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Old 10-01-2013, 04:28 AM
london london is offline
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My OP is referring to how new relationship affect current (older) relationships. And how older (current) relationship affect new ones. There is an effect on both. I understand that people already apart of a set Polyship are going to be considered when negotiating wants/needs within my relationships (it’s the sensible thing to do). I’m talking about new ones, and how they affect the network (using your terminology). My polyship is quite small, so not much of a network.
Regardless of whether it's a new relationship or a first date, you still have to consider the needs of the other person. I would find it very rude if someone I was going on a date with was more interested in accommodating their wife's needs than thinking about what I might need for the date to have a chance at success.

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The scenario does not have to refer to a primary type relationship, just a relationship that is settled, has a rhythm, and now is adjusting to a new relationship that may or may not actually take off.
Again, just because you haven't formalised any sort of relationship agreement or commitment to someone that you are interacting with, it doesn't mean that their opinions get to be dismissed, or deemed less important than those of your partner. Not unless they are okay with their needs being secondary and not really considered until they agree to a relationship with you. Personally, I wouldn't be able to bond sufficiently with anyone who made me earn the right for my opinions about our relationship to be considered; we would never be able to get to relationship stage. You can easily replace primary with "relationship that has existed the longest". Because that is what you are asking, isn't it? You are creating this dichotomy between meeting the needs of your existing partner and meeting the needs of potential/new partners. You can actually do both if your existing partner's needs are reasonable and do not continuously impact on the other relationships you have.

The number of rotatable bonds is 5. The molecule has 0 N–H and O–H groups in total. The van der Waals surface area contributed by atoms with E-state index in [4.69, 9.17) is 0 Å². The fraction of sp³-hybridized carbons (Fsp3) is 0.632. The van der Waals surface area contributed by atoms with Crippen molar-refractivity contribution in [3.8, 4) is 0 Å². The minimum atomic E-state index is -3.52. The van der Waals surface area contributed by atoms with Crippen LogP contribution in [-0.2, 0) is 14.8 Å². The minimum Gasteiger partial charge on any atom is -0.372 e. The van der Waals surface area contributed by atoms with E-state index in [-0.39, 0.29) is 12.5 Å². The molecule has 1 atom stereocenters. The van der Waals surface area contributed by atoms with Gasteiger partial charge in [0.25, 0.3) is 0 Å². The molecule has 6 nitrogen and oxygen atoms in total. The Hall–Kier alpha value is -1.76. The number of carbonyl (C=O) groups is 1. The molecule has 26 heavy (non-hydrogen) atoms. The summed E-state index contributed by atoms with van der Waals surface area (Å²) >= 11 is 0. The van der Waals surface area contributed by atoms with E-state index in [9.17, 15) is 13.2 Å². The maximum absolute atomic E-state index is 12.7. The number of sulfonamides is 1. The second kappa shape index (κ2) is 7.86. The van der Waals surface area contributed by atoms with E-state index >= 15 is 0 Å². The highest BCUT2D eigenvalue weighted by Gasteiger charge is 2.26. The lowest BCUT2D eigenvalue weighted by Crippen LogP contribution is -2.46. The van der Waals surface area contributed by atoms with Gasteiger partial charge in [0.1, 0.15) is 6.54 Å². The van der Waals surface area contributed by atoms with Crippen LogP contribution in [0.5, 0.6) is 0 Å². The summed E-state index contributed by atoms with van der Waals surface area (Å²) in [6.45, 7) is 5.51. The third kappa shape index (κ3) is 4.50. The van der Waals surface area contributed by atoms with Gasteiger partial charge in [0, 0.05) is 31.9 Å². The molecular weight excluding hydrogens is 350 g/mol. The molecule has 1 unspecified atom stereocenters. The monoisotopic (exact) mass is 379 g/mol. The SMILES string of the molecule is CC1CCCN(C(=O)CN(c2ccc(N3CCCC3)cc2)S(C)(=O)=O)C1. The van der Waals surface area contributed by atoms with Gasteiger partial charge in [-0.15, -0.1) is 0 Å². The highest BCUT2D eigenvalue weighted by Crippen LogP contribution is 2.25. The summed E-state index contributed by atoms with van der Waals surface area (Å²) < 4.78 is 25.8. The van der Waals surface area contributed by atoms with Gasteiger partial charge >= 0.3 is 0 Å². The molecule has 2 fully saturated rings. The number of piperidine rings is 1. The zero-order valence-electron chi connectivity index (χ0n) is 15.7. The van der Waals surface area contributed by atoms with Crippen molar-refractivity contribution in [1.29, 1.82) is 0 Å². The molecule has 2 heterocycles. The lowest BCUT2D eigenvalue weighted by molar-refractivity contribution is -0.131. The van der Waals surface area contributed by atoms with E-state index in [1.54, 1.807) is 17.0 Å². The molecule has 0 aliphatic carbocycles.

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Not every person I date will actually turn out to be a new partner for me. I do however want the option for that new person to turn into more than just a friend “getting to know you “ date. So I will talk with my partner(s) about how I feel, and see how they feel, and what may need to be negotiated. I have responsibilities to the people who are already apart of my partnership, I do not have the same responsibilities to someone I’m just now getting to know.
See, what would be logical to me is to discuss what that person would need for that option to be there and then I would consider whether I can meet those needs given the obligations I already have. Discussing how I develop new relationships, ie my polyamory, is something that should be settled between any existing partners already, before there are any potential partners on the scene. So, when I do meet someone else, I think about interacting and bonding with them and not having to console my existing partner(s). I am or should be already meeting their needs. We already know what my obligations and how much time I have to spend with any additional partners. I know that I will need to find someone who doesn't require an amount of time that I am unable to give as well as maintain the relationships and responsibilities I have already. Why will my existing partner's needs suddenly going to drastically change now I have someone else on the scene? If that was a regular occurrence, I'd certainly question whether it was a manipulation technique.